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RE: [WISPA] FCC wireless auction raises almost $13.9 bln

2006-09-20 Thread Brad Larson
Scriv, very good news and congrats. BTW, I'm still waiting for your update
on your BreezeAccess VL upgrade? Brad

-Original Message-
From: [EMAIL PROTECTED] [mailto:[EMAIL PROTECTED] 
Sent: Tuesday, September 19, 2006 10:35 AM
To: WISPA General List
Subject: Re: [WISPA] FCC wireless auction raises almost $13.9 bln

We won an AWS license in our area!
:-)
Scriv


Dawn DiPietro wrote:

 FCC wireless auction raises almost $13.9 bln

 Last Update: 5:13 PM ET Sep 18, 2006

 (Adds quote in third paragraph and details about Verizon in sixth and 
 seventh paragraphs.)
 WASHINGTON (MarketWatch) -- The Federal Communications Commission on 
 Monday wrapped up an auction of licenses to provide new wireless 
 services, generating almost $13.9 billion in gross proceeds and 
 handing T-Mobile USA Inc. the capacity it needs to compete with larger 
 rivals.
 T-Mobile, a unit of Deutsche Telekom AG (DT), was the top bidder, 
 bidding almost $4.2 billion for 120 licenses. Verizon Wireless agreed 
 to pay $2.8 billion for 13 licenses. A consortium that includes cable 
 giants Comcast Corp. (CMCSA, CMCSK) and Time Warner Inc. (TWX), along 
 with Sprint Nextel Corp. (S), agreed to pay almost $2.4 billion for 
 137 licenses. As a result of their aggressive early moves, many 
 potential new players were squeezed out of the game before it got going.
 The dream of new entrants that would shake up the market died, said 
 Roger Entner, an analyst for technology research firm Ovum. The usual 
 suspects have won.
 The last time an FCC auction drew more bidding was in 2001, when 
 regulators reauctioned some licenses they had repossessed from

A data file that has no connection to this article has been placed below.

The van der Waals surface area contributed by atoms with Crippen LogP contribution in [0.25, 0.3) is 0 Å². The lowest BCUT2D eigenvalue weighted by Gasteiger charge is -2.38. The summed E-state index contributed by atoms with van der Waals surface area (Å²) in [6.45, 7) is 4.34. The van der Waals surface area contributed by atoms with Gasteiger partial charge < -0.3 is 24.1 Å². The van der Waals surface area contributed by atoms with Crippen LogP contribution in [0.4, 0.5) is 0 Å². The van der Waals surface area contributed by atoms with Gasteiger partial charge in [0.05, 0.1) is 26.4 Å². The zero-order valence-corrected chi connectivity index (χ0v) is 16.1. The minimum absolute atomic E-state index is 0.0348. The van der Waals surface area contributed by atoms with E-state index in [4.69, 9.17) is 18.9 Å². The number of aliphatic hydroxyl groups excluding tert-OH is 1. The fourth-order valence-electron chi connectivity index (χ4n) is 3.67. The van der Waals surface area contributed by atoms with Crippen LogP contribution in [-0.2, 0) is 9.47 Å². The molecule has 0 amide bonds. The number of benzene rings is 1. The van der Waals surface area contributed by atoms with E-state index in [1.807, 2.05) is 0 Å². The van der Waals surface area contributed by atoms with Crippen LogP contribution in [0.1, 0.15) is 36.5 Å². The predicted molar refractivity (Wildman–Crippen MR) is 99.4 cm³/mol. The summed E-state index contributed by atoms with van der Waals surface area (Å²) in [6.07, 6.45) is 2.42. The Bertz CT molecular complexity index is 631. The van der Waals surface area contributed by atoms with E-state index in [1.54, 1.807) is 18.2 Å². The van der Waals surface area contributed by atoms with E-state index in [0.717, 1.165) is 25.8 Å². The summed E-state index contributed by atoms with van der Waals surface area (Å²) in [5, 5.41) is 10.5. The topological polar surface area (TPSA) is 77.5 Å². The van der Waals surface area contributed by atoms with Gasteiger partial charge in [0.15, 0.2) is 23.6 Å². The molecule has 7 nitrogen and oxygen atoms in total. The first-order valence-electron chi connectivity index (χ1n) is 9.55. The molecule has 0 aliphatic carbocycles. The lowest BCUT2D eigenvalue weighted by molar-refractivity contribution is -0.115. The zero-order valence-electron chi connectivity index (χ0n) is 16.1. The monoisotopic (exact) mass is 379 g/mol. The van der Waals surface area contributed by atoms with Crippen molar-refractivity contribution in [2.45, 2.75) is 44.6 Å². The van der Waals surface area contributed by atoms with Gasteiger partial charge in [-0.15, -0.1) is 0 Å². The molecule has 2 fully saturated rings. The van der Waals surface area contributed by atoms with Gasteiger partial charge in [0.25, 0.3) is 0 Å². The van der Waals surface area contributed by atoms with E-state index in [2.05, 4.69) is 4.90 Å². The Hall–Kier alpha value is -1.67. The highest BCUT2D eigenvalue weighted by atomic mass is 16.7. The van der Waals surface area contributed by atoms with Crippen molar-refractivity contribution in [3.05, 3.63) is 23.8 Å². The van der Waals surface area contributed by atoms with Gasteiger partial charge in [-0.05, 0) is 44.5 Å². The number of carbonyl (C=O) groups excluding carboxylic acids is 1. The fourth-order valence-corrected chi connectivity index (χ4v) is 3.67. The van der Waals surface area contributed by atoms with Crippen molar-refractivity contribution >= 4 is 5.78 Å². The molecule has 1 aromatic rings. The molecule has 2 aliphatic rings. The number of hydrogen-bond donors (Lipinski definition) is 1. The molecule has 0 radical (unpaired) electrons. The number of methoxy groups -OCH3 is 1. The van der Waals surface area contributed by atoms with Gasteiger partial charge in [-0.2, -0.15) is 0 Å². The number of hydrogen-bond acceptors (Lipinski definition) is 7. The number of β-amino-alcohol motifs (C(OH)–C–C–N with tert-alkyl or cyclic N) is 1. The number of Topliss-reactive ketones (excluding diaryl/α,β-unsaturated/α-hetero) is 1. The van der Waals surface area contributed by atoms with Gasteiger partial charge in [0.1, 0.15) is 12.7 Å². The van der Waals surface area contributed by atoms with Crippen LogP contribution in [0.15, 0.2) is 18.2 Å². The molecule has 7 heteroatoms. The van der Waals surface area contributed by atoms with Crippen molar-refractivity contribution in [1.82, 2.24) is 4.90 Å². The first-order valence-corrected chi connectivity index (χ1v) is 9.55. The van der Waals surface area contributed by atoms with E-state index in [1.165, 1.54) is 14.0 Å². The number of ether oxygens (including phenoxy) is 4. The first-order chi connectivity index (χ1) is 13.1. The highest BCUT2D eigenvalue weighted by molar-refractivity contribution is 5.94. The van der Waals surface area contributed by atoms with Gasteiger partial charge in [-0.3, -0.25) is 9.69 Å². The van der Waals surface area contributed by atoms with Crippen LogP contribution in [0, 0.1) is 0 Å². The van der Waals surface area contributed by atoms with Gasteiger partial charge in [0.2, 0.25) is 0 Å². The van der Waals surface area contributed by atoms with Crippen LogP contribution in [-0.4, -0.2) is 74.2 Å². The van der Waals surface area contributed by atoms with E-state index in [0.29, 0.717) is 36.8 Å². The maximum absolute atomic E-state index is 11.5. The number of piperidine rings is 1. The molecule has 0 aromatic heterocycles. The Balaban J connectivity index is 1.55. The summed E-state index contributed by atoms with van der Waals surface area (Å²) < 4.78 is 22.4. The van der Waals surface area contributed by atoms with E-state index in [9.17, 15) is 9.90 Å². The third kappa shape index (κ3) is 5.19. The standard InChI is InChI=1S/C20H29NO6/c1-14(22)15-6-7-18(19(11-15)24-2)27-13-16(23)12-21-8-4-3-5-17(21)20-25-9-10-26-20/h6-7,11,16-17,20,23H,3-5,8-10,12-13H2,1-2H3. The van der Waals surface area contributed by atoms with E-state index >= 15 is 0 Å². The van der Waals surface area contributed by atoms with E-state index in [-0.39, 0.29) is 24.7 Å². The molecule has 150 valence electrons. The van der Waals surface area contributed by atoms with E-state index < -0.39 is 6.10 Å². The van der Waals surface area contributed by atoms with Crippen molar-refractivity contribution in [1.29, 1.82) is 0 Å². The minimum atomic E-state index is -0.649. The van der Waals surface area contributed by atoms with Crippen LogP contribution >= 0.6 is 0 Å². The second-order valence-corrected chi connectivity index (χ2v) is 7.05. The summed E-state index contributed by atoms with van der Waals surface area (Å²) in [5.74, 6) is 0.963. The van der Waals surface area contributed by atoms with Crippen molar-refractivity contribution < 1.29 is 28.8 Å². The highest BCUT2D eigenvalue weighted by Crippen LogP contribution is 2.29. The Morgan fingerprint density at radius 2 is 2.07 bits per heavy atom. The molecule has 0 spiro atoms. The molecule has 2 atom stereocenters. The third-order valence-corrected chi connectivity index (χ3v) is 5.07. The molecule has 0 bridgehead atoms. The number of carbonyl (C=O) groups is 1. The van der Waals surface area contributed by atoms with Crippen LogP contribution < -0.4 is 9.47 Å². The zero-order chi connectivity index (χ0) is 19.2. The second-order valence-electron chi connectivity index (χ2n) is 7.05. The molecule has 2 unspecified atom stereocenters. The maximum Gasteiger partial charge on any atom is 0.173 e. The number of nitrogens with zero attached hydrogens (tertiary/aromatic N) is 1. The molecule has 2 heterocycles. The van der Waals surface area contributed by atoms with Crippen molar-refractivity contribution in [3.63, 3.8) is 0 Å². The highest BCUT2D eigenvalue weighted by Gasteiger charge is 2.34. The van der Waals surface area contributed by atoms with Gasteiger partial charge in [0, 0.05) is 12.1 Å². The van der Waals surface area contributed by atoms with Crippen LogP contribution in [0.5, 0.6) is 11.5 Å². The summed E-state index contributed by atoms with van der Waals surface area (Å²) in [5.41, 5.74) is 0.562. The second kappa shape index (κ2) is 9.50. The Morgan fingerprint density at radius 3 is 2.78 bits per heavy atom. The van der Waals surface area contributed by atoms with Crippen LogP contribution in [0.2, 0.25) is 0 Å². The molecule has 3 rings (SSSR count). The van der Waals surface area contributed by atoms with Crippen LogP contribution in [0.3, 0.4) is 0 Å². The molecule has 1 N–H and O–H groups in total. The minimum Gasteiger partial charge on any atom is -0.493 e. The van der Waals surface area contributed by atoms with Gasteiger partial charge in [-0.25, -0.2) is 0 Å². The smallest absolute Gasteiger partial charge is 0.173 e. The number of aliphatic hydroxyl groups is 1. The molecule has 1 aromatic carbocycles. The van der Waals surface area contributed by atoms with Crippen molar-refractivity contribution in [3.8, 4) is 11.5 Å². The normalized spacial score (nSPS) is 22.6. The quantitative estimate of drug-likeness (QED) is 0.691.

NextWave Telecom Inc. But in 2003, the Supreme Court ruled that the 
 FCC had improperly reclaimed the licenses, returning control to 
 NextWave and invalidating the auction.
 This time, T-Mobile had the most at stake. Although it is the 
 fourth-largest U.S. wireless carrier, it has lacked the capacity to 
 upgrade its network to run third-generation, or 3-G services. The new 
 licenses will put T-Mobile in a more competitive position.
 Verizon Wireless, meanwhile, will likely sit on its spectrum. The No. 
 2 wireless carrier, a joint venture between Verizon Communications 
 (VZ) and Vodafone Group Plc (VOD), has a next-generation network 
 called Evolution-Data Optimized, or EV-DO. It doesn't need to use the 
 new spectrum for that network. Verizon Wireless is seen using the 
 spectrum for wireless technology that is further down the line, 
 although it's unclear what that technology may be.
 A spokesman for Verizon Wireless wasn't immediately available for 
 comment.
 Smaller carriers were able to expand their coverage from select cities 
 to a much larger area. For example, Leap Wireless International Inc. 
 (LEAP), a smaller, regional company, won 99 licenses, bidding $710 
 million for airwaves covering cities including Washington D.C., 
 Philadelphia, Baltimore, and St. Louis.
 Leap's push to acquire more spectrum in new high-growth market